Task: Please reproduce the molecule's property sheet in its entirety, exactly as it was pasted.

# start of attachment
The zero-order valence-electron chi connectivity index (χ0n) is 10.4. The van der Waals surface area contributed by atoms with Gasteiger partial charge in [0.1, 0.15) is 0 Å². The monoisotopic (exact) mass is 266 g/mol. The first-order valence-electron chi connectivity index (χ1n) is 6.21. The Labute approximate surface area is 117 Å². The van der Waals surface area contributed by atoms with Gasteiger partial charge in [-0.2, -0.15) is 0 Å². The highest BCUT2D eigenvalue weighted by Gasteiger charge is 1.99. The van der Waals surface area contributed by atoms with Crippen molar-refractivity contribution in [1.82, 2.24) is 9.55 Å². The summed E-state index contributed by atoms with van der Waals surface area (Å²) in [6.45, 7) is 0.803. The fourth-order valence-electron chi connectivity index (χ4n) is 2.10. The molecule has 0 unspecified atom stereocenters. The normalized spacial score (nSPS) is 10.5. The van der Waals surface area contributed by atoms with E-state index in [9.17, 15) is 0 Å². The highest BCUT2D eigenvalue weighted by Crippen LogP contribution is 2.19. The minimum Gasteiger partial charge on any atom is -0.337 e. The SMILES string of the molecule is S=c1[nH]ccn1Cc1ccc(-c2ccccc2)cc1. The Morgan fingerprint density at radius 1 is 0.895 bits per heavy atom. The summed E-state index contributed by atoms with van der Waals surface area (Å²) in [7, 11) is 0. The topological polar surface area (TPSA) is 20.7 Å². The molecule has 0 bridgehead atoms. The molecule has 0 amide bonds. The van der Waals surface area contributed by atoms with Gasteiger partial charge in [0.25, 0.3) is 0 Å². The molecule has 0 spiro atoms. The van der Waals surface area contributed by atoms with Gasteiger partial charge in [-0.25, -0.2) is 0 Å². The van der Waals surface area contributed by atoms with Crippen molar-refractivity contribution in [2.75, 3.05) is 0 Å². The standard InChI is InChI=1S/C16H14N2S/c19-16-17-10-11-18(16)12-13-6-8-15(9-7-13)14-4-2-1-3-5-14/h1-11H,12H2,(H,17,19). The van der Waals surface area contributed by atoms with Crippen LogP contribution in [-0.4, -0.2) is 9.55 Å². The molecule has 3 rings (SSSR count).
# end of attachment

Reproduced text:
The zero-order valence-electron chi connectivity index (χ0n) is 10.4. The van der Waals surface area contributed by atoms with Gasteiger partial charge in [0.1, 0.15) is 0 Å². The monoisotopic (exact) mass is 266 g/mol. The first-order valence-electron chi connectivity index (χ1n) is 6.21. The Labute approximate surface area is 117 Å². The van der Waals surface area contributed by atoms with Gasteiger partial charge in [-0.2, -0.15) is 0 Å². The highest BCUT2D eigenvalue weighted by Gasteiger charge is 1.99. The van der Waals surface area contributed by atoms with Crippen molar-refractivity contribution in [1.82, 2.24) is 9.55 Å². The summed E-state index contributed by atoms with van der Waals surface area (Å²) in [6.45, 7) is 0.803. The fourth-order valence-electron chi connectivity index (χ4n) is 2.10. The molecule has 0 unspecified atom stereocenters. The normalized spacial score (nSPS) is 10.5. The van der Waals surface area contributed by atoms with E-state index in [9.17, 15) is 0 Å². The highest BCUT2D eigenvalue weighted by Crippen LogP contribution is 2.19. The minimum Gasteiger partial charge on any atom is -0.337 e. The SMILES string of the molecule is S=c1[nH]ccn1Cc1ccc(-c2ccccc2)cc1. The Morgan fingerprint density at radius 1 is 0.895 bits per heavy atom. The summed E-state index contributed by atoms with van der Waals surface area (Å²) in [7, 11) is 0. The topological polar surface area (TPSA) is 20.7 Å². The molecule has 0 bridgehead atoms. The molecule has 0 amide bonds. The van der Waals surface area contributed by atoms with Gasteiger partial charge in [0.25, 0.3) is 0 Å². The molecule has 0 spiro atoms. The van der Waals surface area contributed by atoms with Gasteiger partial charge in [-0.25, -0.2) is 0 Å². The van der Waals surface area contributed by atoms with Crippen molar-refractivity contribution in [2.75, 3.05) is 0 Å². The standard InChI is InChI=1S/C16H14N2S/c19-16-17-10-11-18(16)12-13-6-8-15(9-7-13)14-4-2-1-3-5-14/h1-11H,12H2,(H,17,19). The van der Waals surface area contributed by atoms with Crippen LogP contribution in [-0.4, -0.2) is 9.55 Å². The molecule has 3 rings (SSSR count).